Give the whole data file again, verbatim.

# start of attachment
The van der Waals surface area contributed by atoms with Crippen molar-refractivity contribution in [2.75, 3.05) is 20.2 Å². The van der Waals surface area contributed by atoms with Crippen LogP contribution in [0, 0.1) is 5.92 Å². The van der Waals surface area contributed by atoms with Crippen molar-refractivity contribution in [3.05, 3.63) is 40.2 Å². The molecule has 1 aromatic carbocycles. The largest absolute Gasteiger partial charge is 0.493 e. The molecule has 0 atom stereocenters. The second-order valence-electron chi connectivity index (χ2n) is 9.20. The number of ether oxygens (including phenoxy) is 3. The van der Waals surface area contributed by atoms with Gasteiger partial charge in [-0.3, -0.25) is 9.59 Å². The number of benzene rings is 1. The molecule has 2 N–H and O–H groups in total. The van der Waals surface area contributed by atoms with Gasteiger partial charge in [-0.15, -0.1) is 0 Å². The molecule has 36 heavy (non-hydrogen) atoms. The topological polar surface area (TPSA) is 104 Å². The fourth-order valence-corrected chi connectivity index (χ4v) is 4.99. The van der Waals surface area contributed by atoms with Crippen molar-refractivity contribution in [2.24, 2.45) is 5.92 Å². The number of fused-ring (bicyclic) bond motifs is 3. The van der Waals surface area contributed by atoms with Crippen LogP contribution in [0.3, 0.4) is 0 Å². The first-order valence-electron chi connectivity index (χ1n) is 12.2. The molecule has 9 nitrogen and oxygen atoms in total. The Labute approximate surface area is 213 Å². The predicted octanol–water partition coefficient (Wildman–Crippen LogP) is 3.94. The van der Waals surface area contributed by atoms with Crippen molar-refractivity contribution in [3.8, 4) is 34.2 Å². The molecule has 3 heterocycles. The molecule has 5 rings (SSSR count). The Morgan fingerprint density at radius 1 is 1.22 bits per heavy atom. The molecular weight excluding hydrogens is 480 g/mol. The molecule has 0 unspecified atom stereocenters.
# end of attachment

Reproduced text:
The van der Waals surface area contributed by atoms with Crippen molar-refractivity contribution in [2.75, 3.05) is 20.2 Å². The van der Waals surface area contributed by atoms with Crippen LogP contribution in [0, 0.1) is 5.92 Å². The van der Waals surface area contributed by atoms with Crippen molar-refractivity contribution in [3.05, 3.63) is 40.2 Å². The molecule has 1 aromatic carbocycles. The largest absolute Gasteiger partial charge is 0.493 e. The molecule has 0 atom stereocenters. The second-order valence-electron chi connectivity index (χ2n) is 9.20. The number of ether oxygens (including phenoxy) is 3. The van der Waals surface area contributed by atoms with Gasteiger partial charge in [-0.3, -0.25) is 9.59 Å². The number of benzene rings is 1. The molecule has 2 N–H and O–H groups in total. The van der Waals surface area contributed by atoms with Gasteiger partial charge in [-0.15, -0.1) is 0 Å². The molecule has 36 heavy (non-hydrogen) atoms. The topological polar surface area (TPSA) is 104 Å². The fourth-order valence-corrected chi connectivity index (χ4v) is 4.99. The van der Waals surface area contributed by atoms with Crippen molar-refractivity contribution in [2.24, 2.45) is 5.92 Å². The number of fused-ring (bicyclic) bond motifs is 3. The van der Waals surface area contributed by atoms with Crippen LogP contribution in [0.3, 0.4) is 0 Å². The first-order valence-electron chi connectivity index (χ1n) is 12.2. The molecule has 9 nitrogen and oxygen atoms in total. The Labute approximate surface area is 213 Å². The predicted octanol–water partition coefficient (Wildman–Crippen LogP) is 3.94. The van der Waals surface area contributed by atoms with Crippen molar-refractivity contribution in [3.8, 4) is 34.2 Å². The molecule has 3 heterocycles. The molecule has 5 rings (SSSR count). The Morgan fingerprint density at radius 1 is 1.22 bits per heavy atom. The molecular weight excluding hydrogens is 480 g/mol. The molecule has 0 unspecified atom stereocenters.